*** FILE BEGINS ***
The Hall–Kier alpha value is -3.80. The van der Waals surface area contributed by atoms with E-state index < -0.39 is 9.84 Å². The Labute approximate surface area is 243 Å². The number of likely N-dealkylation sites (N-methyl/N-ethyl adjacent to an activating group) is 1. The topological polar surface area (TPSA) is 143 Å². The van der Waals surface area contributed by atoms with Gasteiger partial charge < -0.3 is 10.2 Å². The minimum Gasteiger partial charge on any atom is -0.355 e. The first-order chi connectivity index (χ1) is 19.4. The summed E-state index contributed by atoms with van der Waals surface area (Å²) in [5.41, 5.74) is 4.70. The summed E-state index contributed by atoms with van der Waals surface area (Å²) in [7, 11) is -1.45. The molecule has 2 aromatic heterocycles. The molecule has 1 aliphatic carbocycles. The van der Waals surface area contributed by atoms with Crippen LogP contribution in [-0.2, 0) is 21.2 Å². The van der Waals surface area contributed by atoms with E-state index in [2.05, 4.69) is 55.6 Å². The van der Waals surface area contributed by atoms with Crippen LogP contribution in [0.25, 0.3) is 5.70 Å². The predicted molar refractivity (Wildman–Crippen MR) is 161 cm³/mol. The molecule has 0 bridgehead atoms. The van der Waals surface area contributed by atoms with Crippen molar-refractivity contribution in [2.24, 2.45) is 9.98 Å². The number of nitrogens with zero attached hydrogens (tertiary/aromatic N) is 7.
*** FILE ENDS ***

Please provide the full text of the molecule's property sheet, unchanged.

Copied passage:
The Hall–Kier alpha value is -3.80. The van der Waals surface area contributed by atoms with E-state index < -0.39 is 9.84 Å². The Labute approximate surface area is 243 Å². The number of likely N-dealkylation sites (N-methyl/N-ethyl adjacent to an activating group) is 1. The topological polar surface area (TPSA) is 143 Å². The van der Waals surface area contributed by atoms with Gasteiger partial charge < -0.3 is 10.2 Å². The minimum Gasteiger partial charge on any atom is -0.355 e. The first-order chi connectivity index (χ1) is 19.4. The summed E-state index contributed by atoms with van der Waals surface area (Å²) in [5.41, 5.74) is 4.70. The summed E-state index contributed by atoms with van der Waals surface area (Å²) in [7, 11) is -1.45. The molecule has 2 aromatic heterocycles. The molecule has 1 aliphatic carbocycles. The van der Waals surface area contributed by atoms with Crippen LogP contribution in [-0.2, 0) is 21.2 Å². The van der Waals surface area contributed by atoms with E-state index in [2.05, 4.69) is 55.6 Å². The van der Waals surface area contributed by atoms with Crippen LogP contribution in [0.25, 0.3) is 5.70 Å². The predicted molar refractivity (Wildman–Crippen MR) is 161 cm³/mol. The molecule has 0 bridgehead atoms. The van der Waals surface area contributed by atoms with Crippen molar-refractivity contribution in [2.24, 2.45) is 9.98 Å². The number of nitrogens with zero attached hydrogens (tertiary/aromatic N) is 7.